JERUSALEM (Dec. 1)
Attorney General Yitzhak Zamir announced today that he will bring charger against Minister of Religious Affairs Aharon Abu Hatzeira an account of taking bribes from three religious institutions in B’nei Brok. Zamir informed Premier Menachem Begin and Knesset speaker Yitzhak Berman of his decision which was taken after weeks of careful study of eight separate police files against the Religious Affairs Minister.
The next stage in the legal process will transpire in the Knesset’s House Committee, where Zamir will ask that Abu Hatzeira be stripped of his immunity.
House Committee chairman Mashe Meron of Likud’s Liberal Party said tonight that he hoped to keep the Committee’s deliberations short to avoid further protraction of the case.
Knesset Speaker Berman said his own view, based on past experience of immunity hearings involving Knesset members was that the House Committee should consider solely whether the government was in some way persecuting the suspected MK or otherwise interfering with his role as an MK or with the work of the Knesset as such. The House Committee should not, said Berman, enter into the merits of the case in question.
But that is not a universally accepted view. National Religious Party faction chairman Yehuda Ben-Meir, said tonight that he believed the committee must “examine the basis of the Attorney General’s request for removal of immunity” to see “if there is a primo facie case.”
Ben-Meir urged the public to “learn a lesson” from the fact that Hatzeira would be charged on only one bribery count although the press over the past months has “accused him of practically every crime under the sun.”
Ben-Meir said he was not minimizing the gravity of the alleged offense. He was merely pointing out that many other issues cited during Hatzeira’s “trial by press” had not been considered by the Attorney General to be worthy of charges
Ben-Meir noted too that the bribery charge seemed to be based on the evidence of State witness Yisrael Gottleib, the NRP official and former Mayor of B’nei Brok. Hatzeira’s attorneys have argued all along that Gottleig’s evidence is insufficiently credible or that Gottleib himself is insufficiently trustworthy. They are expected to press that argument before the House Committee and in court.
Zamir called a press conference where he distributed the charge sheet, signed by State Attorney Gabriel Bach, and explained his decision. He said he had turned down police recommendations to bring charges based on five separate files against Hatzeiro. A sixth file, involving suspected election bribes in Ramle in 1978, was also found locking after long consideration.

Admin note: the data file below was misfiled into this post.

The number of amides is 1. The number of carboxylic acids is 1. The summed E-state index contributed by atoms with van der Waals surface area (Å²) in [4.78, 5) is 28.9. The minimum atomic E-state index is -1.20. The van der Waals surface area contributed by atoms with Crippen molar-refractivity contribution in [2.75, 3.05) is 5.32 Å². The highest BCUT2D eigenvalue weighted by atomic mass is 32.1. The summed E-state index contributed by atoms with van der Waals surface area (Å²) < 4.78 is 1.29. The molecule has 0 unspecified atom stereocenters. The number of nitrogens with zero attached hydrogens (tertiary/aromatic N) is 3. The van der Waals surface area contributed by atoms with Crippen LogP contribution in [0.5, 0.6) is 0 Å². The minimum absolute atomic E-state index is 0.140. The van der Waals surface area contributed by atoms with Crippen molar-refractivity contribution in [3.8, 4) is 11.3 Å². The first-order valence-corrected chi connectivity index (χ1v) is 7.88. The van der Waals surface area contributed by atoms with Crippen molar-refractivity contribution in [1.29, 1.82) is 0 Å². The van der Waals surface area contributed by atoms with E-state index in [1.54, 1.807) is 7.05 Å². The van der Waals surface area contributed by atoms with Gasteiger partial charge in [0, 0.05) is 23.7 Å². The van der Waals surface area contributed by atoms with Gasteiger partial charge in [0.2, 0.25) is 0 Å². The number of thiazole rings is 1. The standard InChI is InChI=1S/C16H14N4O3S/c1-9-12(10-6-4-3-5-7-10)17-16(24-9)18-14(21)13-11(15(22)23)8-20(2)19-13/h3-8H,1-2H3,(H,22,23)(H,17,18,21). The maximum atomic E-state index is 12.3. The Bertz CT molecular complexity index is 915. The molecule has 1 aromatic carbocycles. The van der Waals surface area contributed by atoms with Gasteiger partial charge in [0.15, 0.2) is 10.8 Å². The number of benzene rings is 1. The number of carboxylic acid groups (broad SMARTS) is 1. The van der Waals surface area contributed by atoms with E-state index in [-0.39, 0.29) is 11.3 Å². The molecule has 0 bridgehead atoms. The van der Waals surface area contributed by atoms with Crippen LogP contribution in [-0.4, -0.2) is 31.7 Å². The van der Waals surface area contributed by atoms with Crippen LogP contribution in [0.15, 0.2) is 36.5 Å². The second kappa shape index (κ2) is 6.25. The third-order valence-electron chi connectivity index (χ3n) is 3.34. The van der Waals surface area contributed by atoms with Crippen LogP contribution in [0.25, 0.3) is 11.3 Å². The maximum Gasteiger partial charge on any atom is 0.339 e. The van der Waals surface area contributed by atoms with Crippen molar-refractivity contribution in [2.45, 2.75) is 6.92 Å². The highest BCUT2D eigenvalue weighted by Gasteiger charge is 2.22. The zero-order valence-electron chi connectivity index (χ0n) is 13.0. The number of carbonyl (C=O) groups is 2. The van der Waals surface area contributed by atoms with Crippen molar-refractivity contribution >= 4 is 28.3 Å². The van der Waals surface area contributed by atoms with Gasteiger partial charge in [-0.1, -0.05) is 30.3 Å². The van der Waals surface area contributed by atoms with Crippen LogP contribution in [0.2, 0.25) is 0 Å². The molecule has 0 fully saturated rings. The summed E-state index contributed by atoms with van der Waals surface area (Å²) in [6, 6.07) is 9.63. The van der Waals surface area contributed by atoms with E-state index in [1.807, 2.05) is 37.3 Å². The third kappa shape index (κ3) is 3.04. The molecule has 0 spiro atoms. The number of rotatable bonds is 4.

The two remaining files concerned suspicious allegations that Hatzeiro had received bribes in 1978 and 1979 from three separate B’nei Brak Torah institutions in return for inflating his Ministry’s allocations to them.
Charged along with Hatzeira are his senior aide, Moshe Gabbai. Both men are to be arraigned for taking bribes. Shmuel Daskal of Vishnitz Yeshiva and Amrom Daskal of the “Yeminite Heritage Institute,” are charged with giving the bribes.
A third institution involved is the Spinka Yeshiva in B’nei Brak, whose director, Herman Fruchter, is apparently to be a State witness with Gottleib. According to the charge sheet, Gottleib arranged the deals and transmitted the monies to the aide, Gobbai, after having reached the various agreements in conversations with the Minister. Moreover, Gottleib reported directly to the Minister on the completion of the various deals.
Among the sums cited in the charge sheet is one of IL250,000 from the Vishnitz institutions and another of IL225,000 from the Spinka institutions, 30th are Hasodic courts in B’nei Brak.
Sources close to Abu Hatzeira were cited tonight by Kol Israel Radio as being “surprised” that the Attorney General decided to press charges on the basis of the evidence at his disposal. Abu Hotzeira was said to be confident that his innocence would be proven. He was said to feel a victim of “the greatest manhunt this country has ever witnessed.”